IndiaAdvisory enables policy makers to understand and make informed decisions about one of the world's largest, fastest growing and most complex economies.
Our strengths are proven. IndiaAdvisory's founder is by far one of the first to have anticipated India's emergence and assessed its implications - from business and economics, science and technology, to societal and geopolitical issues. These range from a series of US-published reports quantifying/segmenting the Indian middle class and deciphering rural India as a key driver of consumer market growth (1996), through forecasting the emergence of
"medical tourism", describing Indian IT companies as potential "world leaders" and identifying five of today's eight Indian software product leaders (1997) to labelling India an "emerging IT superpower" and accurately gauging the geopolitical implications of India's nuclear tests (1998 and 1999). Over a decade ago, a European academy saw our founder not only explain the redefinition of comparative advantage accompanying India's current emergence,
but also explicitly highlight the Tatas, Reliance and a then-unknown symbol of today's global corporate upheaval, Lakshmi Mittal.
These early efforts led to many more initiatives,
and, as the Trendspotting section on this
Website shows, our track record in
anticipating the profound implications of
India's rise continues to this day. They underscore the fact that we know India well, understand its contexts, and explicitly comprehend the forces which have been, and are now, driving the country. We believe, as do a growing number of people, that India will impact upon businesses, lifestyles and livelihoods, everywhere. IndiaAdvisory's job is to determine the contours and intensity of this process and, alongside our customers, transform a seeming challenge (or, in some cases, a threat) into an opportunity.
IndiaAdvisory is headquartered in Belgium, with support provided from India, the US and Europe. It was founded in 2005 by Ashutosh Sheshabalaya, an acknowledged expert on the fast-changing interfaces between globalizing India and the world. An eclectic professional career across Europe, the US, Japan and India - in journalism, public affairs and strategic consulting - provide distinct credentials for such a role; so too has a personal background which spans both the Old and New Indias.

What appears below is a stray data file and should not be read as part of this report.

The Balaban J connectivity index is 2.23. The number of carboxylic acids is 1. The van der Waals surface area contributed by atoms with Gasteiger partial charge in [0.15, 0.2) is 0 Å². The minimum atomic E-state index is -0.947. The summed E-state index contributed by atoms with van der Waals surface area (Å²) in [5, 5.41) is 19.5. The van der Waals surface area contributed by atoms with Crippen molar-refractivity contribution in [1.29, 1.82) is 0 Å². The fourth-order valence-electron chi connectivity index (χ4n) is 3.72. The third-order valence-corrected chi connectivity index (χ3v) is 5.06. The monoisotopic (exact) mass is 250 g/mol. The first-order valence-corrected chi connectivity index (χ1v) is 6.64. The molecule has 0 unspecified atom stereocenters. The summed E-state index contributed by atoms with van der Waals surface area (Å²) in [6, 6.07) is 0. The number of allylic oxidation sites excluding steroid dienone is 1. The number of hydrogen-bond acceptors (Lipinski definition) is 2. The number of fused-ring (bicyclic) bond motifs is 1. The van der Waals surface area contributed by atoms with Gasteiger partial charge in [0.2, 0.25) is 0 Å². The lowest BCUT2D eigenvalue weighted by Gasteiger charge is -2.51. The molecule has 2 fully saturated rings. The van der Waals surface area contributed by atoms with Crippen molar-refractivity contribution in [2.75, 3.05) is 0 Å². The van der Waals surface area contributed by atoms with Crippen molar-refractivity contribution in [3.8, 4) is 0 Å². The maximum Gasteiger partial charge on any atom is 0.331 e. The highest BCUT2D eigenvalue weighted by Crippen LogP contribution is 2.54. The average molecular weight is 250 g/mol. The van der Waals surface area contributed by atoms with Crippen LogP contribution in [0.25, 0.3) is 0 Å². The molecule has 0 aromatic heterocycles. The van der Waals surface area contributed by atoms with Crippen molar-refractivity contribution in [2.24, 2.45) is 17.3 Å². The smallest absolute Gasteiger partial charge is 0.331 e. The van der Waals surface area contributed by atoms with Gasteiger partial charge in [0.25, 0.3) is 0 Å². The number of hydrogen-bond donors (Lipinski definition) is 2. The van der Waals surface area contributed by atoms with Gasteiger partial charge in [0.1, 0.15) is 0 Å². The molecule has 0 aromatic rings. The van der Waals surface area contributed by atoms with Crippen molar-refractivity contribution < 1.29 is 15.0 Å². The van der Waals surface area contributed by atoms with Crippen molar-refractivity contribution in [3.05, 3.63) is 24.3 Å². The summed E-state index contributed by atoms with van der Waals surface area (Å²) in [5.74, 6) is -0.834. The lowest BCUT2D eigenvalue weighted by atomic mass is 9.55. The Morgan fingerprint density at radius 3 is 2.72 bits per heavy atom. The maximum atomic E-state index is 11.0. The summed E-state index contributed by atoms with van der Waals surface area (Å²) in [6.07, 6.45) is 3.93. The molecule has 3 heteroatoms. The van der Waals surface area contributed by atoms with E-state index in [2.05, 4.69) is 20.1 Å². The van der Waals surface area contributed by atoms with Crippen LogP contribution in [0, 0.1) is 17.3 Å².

Rising Elephant, Mr. Sheshabalaya's acclaimed bestseller about India's global economic and political emergence, has been widely cited, among others, by former Indian Deputy Prime Minister L.K Advani
and in a January 2006 report by the National Academy of Public Administration for the US Congress. Many of the book's key conclusions have since been explicitly reflected in documents such as the US National Intelligence Council's 2020 Project, and by columnists in the United States and Europe. It is now also on the curricula of several American universities and on the reading list of organizations like the World Bank.
While Prof. David Kaufer of Carnegie-Mellon
University calls it "an
extensive review of the rising economic power of
India and Indian Americans," Prof. Alan
Barrell of Cambridge
calls it an "unavoidable
read" for "all 'world travellers'
in business - with an eye
on where to invest next - or where to go next
for business." Prof. Prabhu Guptara, Director of Swiss UBS Bank's Wolfsberg think-tank describes it in the Far Eastern Economic Review as a
'tour de force'. In France's Le Monde and Germany's
Die Welt, Prof. Jean-Pierre Lehmann of Europe's leading business school IMD notes that the book's key point is the 're-emergence' of Asia, while Prof. Gerald Horne of the
University of North Carolina agrees with Mr. Sheshabalaya's central thesis that India's rise may turn out to be the 'most critical event'
in the years ahead.